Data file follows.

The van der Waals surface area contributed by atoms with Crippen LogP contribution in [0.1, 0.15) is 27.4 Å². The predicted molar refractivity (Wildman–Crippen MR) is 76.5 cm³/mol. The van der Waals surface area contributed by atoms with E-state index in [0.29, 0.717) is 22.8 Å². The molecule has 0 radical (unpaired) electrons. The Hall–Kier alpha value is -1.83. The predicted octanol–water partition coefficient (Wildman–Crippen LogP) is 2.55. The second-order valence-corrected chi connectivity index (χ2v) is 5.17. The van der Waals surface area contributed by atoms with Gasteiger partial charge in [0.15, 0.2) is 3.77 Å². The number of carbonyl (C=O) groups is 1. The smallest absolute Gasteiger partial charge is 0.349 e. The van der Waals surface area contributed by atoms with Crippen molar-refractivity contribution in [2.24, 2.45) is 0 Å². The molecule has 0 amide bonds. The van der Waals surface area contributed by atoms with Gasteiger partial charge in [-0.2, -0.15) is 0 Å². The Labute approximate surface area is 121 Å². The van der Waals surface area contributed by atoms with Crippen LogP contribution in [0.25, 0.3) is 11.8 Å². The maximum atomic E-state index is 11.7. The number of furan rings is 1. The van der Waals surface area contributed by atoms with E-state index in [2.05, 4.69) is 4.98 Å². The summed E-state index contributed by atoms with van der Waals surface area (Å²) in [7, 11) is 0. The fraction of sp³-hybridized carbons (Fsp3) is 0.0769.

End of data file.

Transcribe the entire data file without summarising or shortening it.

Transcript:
The van der Waals surface area contributed by atoms with Crippen LogP contribution in [0.1, 0.15) is 27.4 Å². The predicted molar refractivity (Wildman–Crippen MR) is 76.5 cm³/mol. The van der Waals surface area contributed by atoms with E-state index in [0.29, 0.717) is 22.8 Å². The molecule has 0 radical (unpaired) electrons. The Hall–Kier alpha value is -1.83. The predicted octanol–water partition coefficient (Wildman–Crippen LogP) is 2.55. The second-order valence-corrected chi connectivity index (χ2v) is 5.17. The van der Waals surface area contributed by atoms with Gasteiger partial charge in [0.15, 0.2) is 3.77 Å². The number of carbonyl (C=O) groups is 1. The smallest absolute Gasteiger partial charge is 0.349 e. The van der Waals surface area contributed by atoms with Crippen molar-refractivity contribution in [2.24, 2.45) is 0 Å². The molecule has 0 amide bonds. The van der Waals surface area contributed by atoms with Gasteiger partial charge in [-0.2, -0.15) is 0 Å². The Labute approximate surface area is 121 Å². The van der Waals surface area contributed by atoms with Crippen LogP contribution in [0.25, 0.3) is 11.8 Å². The maximum atomic E-state index is 11.7. The number of furan rings is 1. The van der Waals surface area contributed by atoms with E-state index in [2.05, 4.69) is 4.98 Å². The summed E-state index contributed by atoms with van der Waals surface area (Å²) in [7, 11) is 0. The fraction of sp³-hybridized carbons (Fsp3) is 0.0769.